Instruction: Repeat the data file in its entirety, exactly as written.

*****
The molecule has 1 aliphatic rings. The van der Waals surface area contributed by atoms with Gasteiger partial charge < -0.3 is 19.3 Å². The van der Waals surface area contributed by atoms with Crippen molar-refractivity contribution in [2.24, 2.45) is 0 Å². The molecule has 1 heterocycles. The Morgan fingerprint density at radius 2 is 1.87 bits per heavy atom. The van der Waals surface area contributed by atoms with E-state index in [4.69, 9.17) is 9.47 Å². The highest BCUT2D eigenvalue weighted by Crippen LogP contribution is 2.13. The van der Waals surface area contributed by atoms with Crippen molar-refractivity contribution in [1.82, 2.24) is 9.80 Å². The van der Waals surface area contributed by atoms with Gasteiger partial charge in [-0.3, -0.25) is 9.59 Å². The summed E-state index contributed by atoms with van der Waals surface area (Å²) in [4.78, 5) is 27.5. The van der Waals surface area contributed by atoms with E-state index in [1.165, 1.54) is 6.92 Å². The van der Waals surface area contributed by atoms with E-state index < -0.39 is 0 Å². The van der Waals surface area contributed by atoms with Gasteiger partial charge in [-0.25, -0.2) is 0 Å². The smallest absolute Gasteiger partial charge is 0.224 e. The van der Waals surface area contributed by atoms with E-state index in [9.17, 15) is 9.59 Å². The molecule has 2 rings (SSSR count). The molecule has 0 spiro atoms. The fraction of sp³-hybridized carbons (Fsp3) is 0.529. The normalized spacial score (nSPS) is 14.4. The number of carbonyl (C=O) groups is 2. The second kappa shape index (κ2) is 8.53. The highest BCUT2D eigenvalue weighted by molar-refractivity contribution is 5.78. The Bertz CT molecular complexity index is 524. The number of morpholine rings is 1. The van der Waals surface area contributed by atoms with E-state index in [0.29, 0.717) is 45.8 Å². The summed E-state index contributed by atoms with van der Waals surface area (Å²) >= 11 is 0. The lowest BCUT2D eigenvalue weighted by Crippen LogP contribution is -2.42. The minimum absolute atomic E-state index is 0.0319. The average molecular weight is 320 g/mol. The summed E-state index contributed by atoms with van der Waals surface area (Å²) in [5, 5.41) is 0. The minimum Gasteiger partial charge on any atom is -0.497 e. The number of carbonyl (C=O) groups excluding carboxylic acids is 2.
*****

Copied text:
The molecule has 1 aliphatic rings. The van der Waals surface area contributed by atoms with Gasteiger partial charge < -0.3 is 19.3 Å². The van der Waals surface area contributed by atoms with Crippen molar-refractivity contribution in [2.24, 2.45) is 0 Å². The molecule has 1 heterocycles. The Morgan fingerprint density at radius 2 is 1.87 bits per heavy atom. The van der Waals surface area contributed by atoms with E-state index in [4.69, 9.17) is 9.47 Å². The highest BCUT2D eigenvalue weighted by Crippen LogP contribution is 2.13. The van der Waals surface area contributed by atoms with Crippen molar-refractivity contribution in [1.82, 2.24) is 9.80 Å². The van der Waals surface area contributed by atoms with Gasteiger partial charge in [-0.3, -0.25) is 9.59 Å². The summed E-state index contributed by atoms with van der Waals surface area (Å²) in [4.78, 5) is 27.5. The van der Waals surface area contributed by atoms with E-state index in [1.165, 1.54) is 6.92 Å². The van der Waals surface area contributed by atoms with E-state index < -0.39 is 0 Å². The van der Waals surface area contributed by atoms with Gasteiger partial charge in [-0.25, -0.2) is 0 Å². The smallest absolute Gasteiger partial charge is 0.224 e. The van der Waals surface area contributed by atoms with E-state index in [9.17, 15) is 9.59 Å². The molecule has 2 rings (SSSR count). The molecule has 0 spiro atoms. The fraction of sp³-hybridized carbons (Fsp3) is 0.529. The normalized spacial score (nSPS) is 14.4. The number of carbonyl (C=O) groups is 2. The second kappa shape index (κ2) is 8.53. The highest BCUT2D eigenvalue weighted by molar-refractivity contribution is 5.78. The Bertz CT molecular complexity index is 524. The number of morpholine rings is 1. The van der Waals surface area contributed by atoms with E-state index in [0.29, 0.717) is 45.8 Å². The summed E-state index contributed by atoms with van der Waals surface area (Å²) >= 11 is 0. The lowest BCUT2D eigenvalue weighted by Crippen LogP contribution is -2.42. The minimum absolute atomic E-state index is 0.0319. The average molecular weight is 320 g/mol. The summed E-state index contributed by atoms with van der Waals surface area (Å²) in [5, 5.41) is 0. The minimum Gasteiger partial charge on any atom is -0.497 e. The number of carbonyl (C=O) groups excluding carboxylic acids is 2.